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Glenlee Power Station and Tunnel
Glenlee, Dumfries & Galloway, Scotland, UK
associated engineer
Sir Alexander Gibb & Partners
Merz & McLellan
date  1931 - 1935, 2010
era  Modern  |  category  Power Generation  |  reference  NX605805
ICE reference number  HEW 1457/09
Glenlee Power Station is the control centre for the Galloway Hydro-Electric Project, which has a catchment area of 103,600ha in south west Scotland. It is supplied with water from Clatteringshaws Loch to the south west, via a tunnel and pipeline with a combined length of 6.3km.
Water isn't drawn off at the dam but from the eastern side of the reservoir 2.4km to the north (NX551777) where it is conveyed into a circular reinforced concrete intake tower or shaft. This is 30m tall and has an external above-ground diameter of 5.2m. Below ground, its walls are concreted directly onto the excavated rock face. The base of the tower connects with the tunnel through a bellmouth opening.
The concrete-lined tunnel is 5.8km long and has a flattened circle cross-section of 3.35m equivalent diameter. It is constructed on a gradient of 1 in 350 over most of its length, with the final kilometre on a gradient of 1 in 100. At about its midpoint the tunnel passes under Craigshinnie Burn, which is intercepted at a weir and its water let into the tunnel through one of the vertical driving shafts adapted for the purpose.
The tunnel was the most expensive and challenging part of the Galloway project. It was driven through rock, largely by blasting with gelignite, with battery-powered locomotives used for removing the arisings. Excavation was completed in about 18 months, followed by application of the concrete lining.
A 7.3m diameter surge shaft on the tunnel is situated some 210m from the downstream portal at Glenlee. It was sunk vertically from above and intercepts the tunnel some 43m down. During a surge, water overflows the shaft into a small holding reservoir. A large chamber 32m long and about 7.3m high was constructed near the bottom of the shaft, containing enough water to keep the tunnel full of water if full load is activated at the power station.
A 488m long flange-bolted single steel pipeline, weighing 640 tonnes, joins the tunnel portal to the power station. The tunnel is connected to the pipeline by a 3m diameter butterfly valve inside a concrete valve house (NX602802), which controls the flowrate. The pipeline decreases from 2.9m to 2.5m in diameter and ends in a bifurcation at the station. From there two pipes of 1.8m diameter carry water to the twin 12MW turbines. Water leaving the turbines flows through an 823m tailrace into the River Ken.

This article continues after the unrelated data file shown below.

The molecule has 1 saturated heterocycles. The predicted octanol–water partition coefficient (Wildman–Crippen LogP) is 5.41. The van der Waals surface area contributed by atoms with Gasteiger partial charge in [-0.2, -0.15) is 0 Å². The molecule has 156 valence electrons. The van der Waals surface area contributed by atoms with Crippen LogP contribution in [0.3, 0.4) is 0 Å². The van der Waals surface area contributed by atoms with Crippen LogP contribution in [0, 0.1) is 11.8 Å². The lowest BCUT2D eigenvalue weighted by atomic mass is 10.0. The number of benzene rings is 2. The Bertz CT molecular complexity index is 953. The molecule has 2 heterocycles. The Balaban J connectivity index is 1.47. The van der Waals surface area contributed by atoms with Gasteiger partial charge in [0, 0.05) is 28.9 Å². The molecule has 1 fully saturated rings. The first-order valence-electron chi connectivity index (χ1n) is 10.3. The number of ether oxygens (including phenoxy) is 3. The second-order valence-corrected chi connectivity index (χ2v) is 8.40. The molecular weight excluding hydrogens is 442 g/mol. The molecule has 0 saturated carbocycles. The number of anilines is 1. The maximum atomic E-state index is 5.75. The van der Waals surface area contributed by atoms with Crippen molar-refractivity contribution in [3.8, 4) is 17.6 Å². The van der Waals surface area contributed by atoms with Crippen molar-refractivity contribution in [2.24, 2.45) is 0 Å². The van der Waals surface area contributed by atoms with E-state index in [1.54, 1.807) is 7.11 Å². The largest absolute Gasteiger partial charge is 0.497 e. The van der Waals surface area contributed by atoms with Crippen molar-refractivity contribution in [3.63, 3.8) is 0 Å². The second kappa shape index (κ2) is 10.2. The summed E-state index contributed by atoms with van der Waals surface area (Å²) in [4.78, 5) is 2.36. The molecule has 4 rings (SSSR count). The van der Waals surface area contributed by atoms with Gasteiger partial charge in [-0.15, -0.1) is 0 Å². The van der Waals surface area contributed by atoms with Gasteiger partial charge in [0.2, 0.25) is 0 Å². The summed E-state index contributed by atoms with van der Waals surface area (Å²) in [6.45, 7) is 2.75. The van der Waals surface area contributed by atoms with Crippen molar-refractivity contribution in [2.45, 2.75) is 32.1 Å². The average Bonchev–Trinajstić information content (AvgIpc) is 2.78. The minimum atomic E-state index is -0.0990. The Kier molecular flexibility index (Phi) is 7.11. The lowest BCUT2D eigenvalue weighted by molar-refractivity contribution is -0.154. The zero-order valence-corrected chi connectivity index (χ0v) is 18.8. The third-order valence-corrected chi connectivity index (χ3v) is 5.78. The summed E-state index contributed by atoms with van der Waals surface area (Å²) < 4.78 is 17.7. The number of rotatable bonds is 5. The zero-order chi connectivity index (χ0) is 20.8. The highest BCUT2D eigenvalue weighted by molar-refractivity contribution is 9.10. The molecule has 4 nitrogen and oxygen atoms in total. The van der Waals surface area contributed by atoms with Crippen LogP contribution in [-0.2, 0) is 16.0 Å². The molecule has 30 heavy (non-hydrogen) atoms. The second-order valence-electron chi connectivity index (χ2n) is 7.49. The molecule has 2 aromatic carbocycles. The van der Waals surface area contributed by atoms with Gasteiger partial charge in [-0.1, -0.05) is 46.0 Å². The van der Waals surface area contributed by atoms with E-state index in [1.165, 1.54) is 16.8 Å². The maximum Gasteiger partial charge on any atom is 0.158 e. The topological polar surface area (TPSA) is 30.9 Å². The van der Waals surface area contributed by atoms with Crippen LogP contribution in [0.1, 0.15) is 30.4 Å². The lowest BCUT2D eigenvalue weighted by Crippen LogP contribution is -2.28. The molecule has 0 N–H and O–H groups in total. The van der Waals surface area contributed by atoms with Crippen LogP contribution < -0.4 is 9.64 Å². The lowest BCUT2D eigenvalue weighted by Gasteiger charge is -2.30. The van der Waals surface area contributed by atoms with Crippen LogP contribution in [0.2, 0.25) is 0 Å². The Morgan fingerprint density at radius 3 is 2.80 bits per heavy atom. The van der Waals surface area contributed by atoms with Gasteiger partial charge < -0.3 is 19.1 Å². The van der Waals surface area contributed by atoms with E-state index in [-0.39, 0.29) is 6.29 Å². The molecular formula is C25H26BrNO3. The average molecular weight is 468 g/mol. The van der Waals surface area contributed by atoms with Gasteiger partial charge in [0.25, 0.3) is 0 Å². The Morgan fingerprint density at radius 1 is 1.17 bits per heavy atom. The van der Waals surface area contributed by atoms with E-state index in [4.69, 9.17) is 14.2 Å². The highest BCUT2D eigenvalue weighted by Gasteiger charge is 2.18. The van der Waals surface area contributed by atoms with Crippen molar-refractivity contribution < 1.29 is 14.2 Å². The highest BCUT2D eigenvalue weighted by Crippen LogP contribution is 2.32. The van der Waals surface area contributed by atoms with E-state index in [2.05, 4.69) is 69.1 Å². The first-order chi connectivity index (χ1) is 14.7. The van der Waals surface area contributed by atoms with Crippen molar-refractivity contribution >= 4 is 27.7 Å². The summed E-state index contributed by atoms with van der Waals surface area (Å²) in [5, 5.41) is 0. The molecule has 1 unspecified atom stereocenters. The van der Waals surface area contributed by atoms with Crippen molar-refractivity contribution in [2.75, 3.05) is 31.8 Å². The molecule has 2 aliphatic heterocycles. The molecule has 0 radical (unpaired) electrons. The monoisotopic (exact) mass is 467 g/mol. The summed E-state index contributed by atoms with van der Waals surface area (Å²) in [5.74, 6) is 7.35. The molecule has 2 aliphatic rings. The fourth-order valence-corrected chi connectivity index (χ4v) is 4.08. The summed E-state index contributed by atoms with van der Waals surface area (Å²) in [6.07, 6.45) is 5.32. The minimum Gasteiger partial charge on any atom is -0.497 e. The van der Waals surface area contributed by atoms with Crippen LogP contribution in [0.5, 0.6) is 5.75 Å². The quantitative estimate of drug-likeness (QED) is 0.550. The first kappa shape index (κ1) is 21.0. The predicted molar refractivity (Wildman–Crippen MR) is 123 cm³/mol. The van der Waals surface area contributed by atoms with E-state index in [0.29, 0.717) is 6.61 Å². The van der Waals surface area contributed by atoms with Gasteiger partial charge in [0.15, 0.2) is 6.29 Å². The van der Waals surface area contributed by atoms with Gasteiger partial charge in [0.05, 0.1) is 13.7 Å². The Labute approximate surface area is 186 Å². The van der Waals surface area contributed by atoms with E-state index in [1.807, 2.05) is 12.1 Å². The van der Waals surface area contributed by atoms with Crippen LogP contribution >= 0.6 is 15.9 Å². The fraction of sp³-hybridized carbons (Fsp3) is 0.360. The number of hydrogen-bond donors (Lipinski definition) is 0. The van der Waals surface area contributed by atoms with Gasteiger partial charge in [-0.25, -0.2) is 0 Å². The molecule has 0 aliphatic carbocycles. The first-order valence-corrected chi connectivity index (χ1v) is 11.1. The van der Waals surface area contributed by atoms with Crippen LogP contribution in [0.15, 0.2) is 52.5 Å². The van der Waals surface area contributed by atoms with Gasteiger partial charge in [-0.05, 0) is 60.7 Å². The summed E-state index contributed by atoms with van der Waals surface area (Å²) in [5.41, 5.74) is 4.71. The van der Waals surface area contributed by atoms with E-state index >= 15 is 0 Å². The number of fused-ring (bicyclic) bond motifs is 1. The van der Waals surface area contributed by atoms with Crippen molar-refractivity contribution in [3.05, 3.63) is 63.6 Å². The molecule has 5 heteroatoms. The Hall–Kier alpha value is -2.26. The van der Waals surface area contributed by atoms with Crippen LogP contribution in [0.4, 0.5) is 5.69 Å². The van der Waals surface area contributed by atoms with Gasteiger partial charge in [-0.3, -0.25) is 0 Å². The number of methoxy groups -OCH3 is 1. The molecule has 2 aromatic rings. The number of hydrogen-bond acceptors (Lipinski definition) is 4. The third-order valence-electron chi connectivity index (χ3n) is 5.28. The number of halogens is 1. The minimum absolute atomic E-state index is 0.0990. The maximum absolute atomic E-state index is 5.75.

Each of the main turbines is connected to an alternator generating a three-phase current of 11kV. There are also two 560kW auxiliary turbines. Power is stepped up to 132kV for transmission to the UK's National Grid.
The power station has a maximum output capacity of 24MW for an average net head of 116m of water, which can be generated within five minutes. It was commissioned in March 1935 and is housed in a building of symmetrical Modernist design, constructed in reinforced concrete.
Since the 1970s, the whole Galloway scheme has been controlled from Glenlee Power Station. Individual generators are operated in proportion to customer demand and available water.
The power station building was Category B listed in April 1990.
The inside of Glenlee’s penstock was cleaned and repainted for the first time in 2010, using high-pressure water jets to remove old paint, debris and mill scale. The bare metal was then sprayed with two coats of glass flake epoxy paint. Work was completed between February and October.
Contractor: A.M. Carmichael Ltd
Steel pipework: Sir William Arrol & Co Ltd
Generating machinery and switch gear: English Electric Co Ltd
Valves, gates and sluices: Glenfield & Kennedy Ltd
Penstock refurbishment (2010): N.E.T. Waterjet Ltd, Meigle
Penstock refurbishment (2010): Concrete Repairs Ltd
Research: ECPK
bibliography
"Galloway Hydro-Electric Scheme" information leaflet available at www.scottishpower.com
"Galloway Hydros" series of factsheets available at www.spenergywholesale.com
http://canmore.rcahms.gov.uk
reference sources   CEH SLB
Location

Glenlee Power Station and Tunnel